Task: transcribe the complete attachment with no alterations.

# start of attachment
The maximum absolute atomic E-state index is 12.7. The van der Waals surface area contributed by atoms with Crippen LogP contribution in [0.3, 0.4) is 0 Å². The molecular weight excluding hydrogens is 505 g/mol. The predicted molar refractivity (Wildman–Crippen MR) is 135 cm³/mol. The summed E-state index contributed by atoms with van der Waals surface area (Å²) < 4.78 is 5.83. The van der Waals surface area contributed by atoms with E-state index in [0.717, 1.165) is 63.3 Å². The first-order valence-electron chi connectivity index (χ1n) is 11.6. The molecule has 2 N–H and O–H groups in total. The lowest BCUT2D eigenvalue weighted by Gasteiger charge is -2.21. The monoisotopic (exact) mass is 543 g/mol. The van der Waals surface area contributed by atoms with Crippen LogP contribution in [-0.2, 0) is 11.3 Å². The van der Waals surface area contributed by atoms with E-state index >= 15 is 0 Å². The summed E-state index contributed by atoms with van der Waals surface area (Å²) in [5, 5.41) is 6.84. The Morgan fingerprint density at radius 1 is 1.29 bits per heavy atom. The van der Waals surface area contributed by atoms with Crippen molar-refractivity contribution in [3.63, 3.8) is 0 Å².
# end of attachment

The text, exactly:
The maximum absolute atomic E-state index is 12.7. The van der Waals surface area contributed by atoms with Crippen LogP contribution in [0.3, 0.4) is 0 Å². The molecular weight excluding hydrogens is 505 g/mol. The predicted molar refractivity (Wildman–Crippen MR) is 135 cm³/mol. The summed E-state index contributed by atoms with van der Waals surface area (Å²) < 4.78 is 5.83. The van der Waals surface area contributed by atoms with E-state index in [0.717, 1.165) is 63.3 Å². The first-order valence-electron chi connectivity index (χ1n) is 11.6. The molecule has 2 N–H and O–H groups in total. The lowest BCUT2D eigenvalue weighted by Gasteiger charge is -2.21. The monoisotopic (exact) mass is 543 g/mol. The van der Waals surface area contributed by atoms with Crippen LogP contribution in [-0.2, 0) is 11.3 Å². The van der Waals surface area contributed by atoms with E-state index >= 15 is 0 Å². The summed E-state index contributed by atoms with van der Waals surface area (Å²) in [5, 5.41) is 6.84. The Morgan fingerprint density at radius 1 is 1.29 bits per heavy atom. The van der Waals surface area contributed by atoms with Crippen molar-refractivity contribution in [3.63, 3.8) is 0 Å².